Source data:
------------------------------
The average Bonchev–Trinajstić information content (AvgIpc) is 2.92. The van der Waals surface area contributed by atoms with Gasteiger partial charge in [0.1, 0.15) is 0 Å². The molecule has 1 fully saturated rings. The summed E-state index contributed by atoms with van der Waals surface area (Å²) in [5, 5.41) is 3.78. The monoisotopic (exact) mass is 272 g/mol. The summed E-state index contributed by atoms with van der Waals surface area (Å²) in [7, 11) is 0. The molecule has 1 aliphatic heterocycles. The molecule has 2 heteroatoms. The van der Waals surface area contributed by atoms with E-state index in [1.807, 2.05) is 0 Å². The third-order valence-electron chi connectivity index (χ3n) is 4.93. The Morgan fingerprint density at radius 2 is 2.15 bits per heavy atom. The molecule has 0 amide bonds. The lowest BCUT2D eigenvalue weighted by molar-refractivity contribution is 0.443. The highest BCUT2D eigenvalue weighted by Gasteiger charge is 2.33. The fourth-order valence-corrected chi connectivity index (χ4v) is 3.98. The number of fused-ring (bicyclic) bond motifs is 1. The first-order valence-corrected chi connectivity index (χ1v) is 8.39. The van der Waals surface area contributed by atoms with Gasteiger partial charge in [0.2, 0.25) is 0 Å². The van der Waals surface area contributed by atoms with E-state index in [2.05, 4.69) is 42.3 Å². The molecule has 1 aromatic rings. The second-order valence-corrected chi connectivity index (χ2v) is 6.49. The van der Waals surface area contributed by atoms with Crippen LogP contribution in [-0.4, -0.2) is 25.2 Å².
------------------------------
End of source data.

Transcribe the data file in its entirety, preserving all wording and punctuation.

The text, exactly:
The average Bonchev–Trinajstić information content (AvgIpc) is 2.92. The van der Waals surface area contributed by atoms with Gasteiger partial charge in [0.1, 0.15) is 0 Å². The molecule has 1 fully saturated rings. The summed E-state index contributed by atoms with van der Waals surface area (Å²) in [5, 5.41) is 3.78. The monoisotopic (exact) mass is 272 g/mol. The summed E-state index contributed by atoms with van der Waals surface area (Å²) in [7, 11) is 0. The molecule has 1 aliphatic heterocycles. The molecule has 2 heteroatoms. The van der Waals surface area contributed by atoms with E-state index in [1.807, 2.05) is 0 Å². The third-order valence-electron chi connectivity index (χ3n) is 4.93. The Morgan fingerprint density at radius 2 is 2.15 bits per heavy atom. The molecule has 0 amide bonds. The lowest BCUT2D eigenvalue weighted by molar-refractivity contribution is 0.443. The highest BCUT2D eigenvalue weighted by Gasteiger charge is 2.33. The fourth-order valence-corrected chi connectivity index (χ4v) is 3.98. The number of fused-ring (bicyclic) bond motifs is 1. The first-order valence-corrected chi connectivity index (χ1v) is 8.39. The van der Waals surface area contributed by atoms with Gasteiger partial charge in [0.2, 0.25) is 0 Å². The van der Waals surface area contributed by atoms with E-state index in [2.05, 4.69) is 42.3 Å². The molecule has 1 aromatic rings. The second-order valence-corrected chi connectivity index (χ2v) is 6.49. The van der Waals surface area contributed by atoms with Crippen LogP contribution in [-0.4, -0.2) is 25.2 Å².